Maddie and I bought matching mugs (or, more accurately, Maddie talked to the cashier in German while I handed over cash), and we drank hard cider from them on a picnic blanket in a park, bread, cheese and tomato paste on plates in our laps. It was lovely; it was like I held the evening light in my hands.
Mug #7: Breaking news from the Farm since 1892
This mug was a free present (for staffers, at least) from The Daily’s 125th anniversary celebration last autumn. Tiny, painfully anxious freshman that I was when I first joined The Daily’s roster, The Daily terrified me; the managing editors were all upperclassmen, I had no clue who Duran was and I was a copy editor – there were only, like, five of us, and we didn’t exactly interact with the other sections often. My newfound ease at The Daily – nay, my enjoyment of it – has been a gradual phenomenon a long time coming. Maroon and emblazoned with the stylized “S” of The Stanford Daily’s logo, this mug reminds me just how much I’ve grown in four years. It makes me smile.
Mug #8: L’Amore Domina Senza Regole
This mug – the Italian title of which translates to “Love rules without rules” – was a goodbye gift from my host mother in Florence, on the day of my departure after six months in the city. Corto and somehow both boxy and circular, it’s more accurately a cup, really, complete with complementary saucer and decorated with a minimalist marigold; this cup carried my cappuccino to me every morning, the literal realization of my first proper pre-work routine, ever. It’s a mug of harried people on narrow neighborhood streets, of sweat bubbling at my brow because it’s so damn hot, of rosy sunsets, of inside jokes with the other interns, of the delicious soreness of my feet after the 40-minute walk to work. Being abroad forced me to reckon with myself; lacking a support system, I had to consciously exert the effort to be the person I wanted to be. I’m still not quite certain who I was this summer, but I liked her. Grazie, Italia, per avermi insegnato come essere.
Mug #9: The Pun One
Off-white, oblong and the size of a peony in full bloom, this mug has a stenciled illustration of an old-fashioned coffee grinder stamped on the porcelain in black ink, with “Stay Grounded” written beneath it in lopsided typeface. It’s a mug made for foggy mornings bundled in blankets, face flushed and fingers cradling the cup for warmth, nails painted the purplish-red of Homer’s wine-dark sea. It’s a mug for a settled soul, for contemplative planning and a count-your-blessings breakfast. It’s a mug that says what will come will come, and we’ll have to meet it when it does. More than that, though, it’s a mug from Bed Bath & Beyond, purchased in August while college shopping with my younger sister, who’s just starting her freshman year; there’s something deeply poetic about that, something absurd and disarming and circular, something bittersweet and symbolic and timely as the future looms large and unclear after graduation – summed up in a gentle pun and a hot tea.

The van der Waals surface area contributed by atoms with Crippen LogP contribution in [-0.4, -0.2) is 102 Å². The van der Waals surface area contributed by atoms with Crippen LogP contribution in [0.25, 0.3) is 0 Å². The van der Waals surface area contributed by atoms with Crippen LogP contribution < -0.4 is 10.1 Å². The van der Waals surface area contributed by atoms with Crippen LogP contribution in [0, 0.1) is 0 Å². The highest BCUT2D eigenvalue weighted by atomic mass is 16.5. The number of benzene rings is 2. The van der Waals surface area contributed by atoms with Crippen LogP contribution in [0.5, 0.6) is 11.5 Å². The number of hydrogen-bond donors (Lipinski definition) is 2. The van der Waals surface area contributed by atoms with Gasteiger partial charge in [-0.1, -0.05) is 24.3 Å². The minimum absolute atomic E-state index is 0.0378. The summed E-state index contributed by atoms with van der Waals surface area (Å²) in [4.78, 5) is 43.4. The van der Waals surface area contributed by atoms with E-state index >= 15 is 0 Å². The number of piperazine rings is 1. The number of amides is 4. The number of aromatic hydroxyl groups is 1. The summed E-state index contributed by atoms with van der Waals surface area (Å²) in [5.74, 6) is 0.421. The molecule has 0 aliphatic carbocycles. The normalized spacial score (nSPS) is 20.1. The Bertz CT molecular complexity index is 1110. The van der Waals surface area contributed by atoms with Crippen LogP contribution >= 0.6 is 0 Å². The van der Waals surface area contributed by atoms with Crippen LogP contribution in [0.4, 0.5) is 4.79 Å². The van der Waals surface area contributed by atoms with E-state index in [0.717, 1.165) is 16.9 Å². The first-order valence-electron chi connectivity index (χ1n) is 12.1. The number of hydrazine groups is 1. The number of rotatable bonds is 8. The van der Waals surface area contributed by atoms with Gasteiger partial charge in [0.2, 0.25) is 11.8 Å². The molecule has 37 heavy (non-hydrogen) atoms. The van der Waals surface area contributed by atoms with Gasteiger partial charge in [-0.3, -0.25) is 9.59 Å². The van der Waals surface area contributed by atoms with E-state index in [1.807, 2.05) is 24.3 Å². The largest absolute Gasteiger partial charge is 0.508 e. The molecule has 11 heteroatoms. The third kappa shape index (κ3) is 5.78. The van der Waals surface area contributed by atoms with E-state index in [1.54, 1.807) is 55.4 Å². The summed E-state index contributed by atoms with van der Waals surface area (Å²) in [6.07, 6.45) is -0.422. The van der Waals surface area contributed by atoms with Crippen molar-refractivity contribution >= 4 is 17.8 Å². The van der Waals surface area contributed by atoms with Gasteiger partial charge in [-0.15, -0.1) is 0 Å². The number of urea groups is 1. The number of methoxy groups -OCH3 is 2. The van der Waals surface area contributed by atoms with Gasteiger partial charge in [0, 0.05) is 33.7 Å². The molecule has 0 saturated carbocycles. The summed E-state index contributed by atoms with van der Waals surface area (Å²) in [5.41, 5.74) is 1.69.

Mug #10: RIP the T(ea)
The newest member of the Great Mug Congregation (2013-2018), this mug was a conveniently provided collectible courtesy of my job with The Stanford Fund. You know how when you and your student organization write “Thank You” postcards and letters for alums, you’re required, by rule, to capitalize the “t” in The Stanford Fund, as I just did? THIS IS THE RULE NO LONGER. WE ENTER UNEXPLORED WATERS, AN UNPRECEDENTED AGE OF LENIENT PUNCTUATION AND STUDENT-FRIENDLY LETTER FORMATS. In celebration, TSF threw a department party/stewardship hour opportunity with these bad boys (accompanied by sugar cookies iced like lowercase “t”s) last Tuesday, fittingly titled, “RIP the T.” On one side of the mug, you can see the logo for The Stanford Fund with the “t” in “The” crossed out and corrected in red pen; on the opposite side is a stylized grave for the Capital T, aggressively graffitied by a zombie hand, which is a Big Mood.
Contact Claire Francis at claire97 ‘at’ stanford.edu.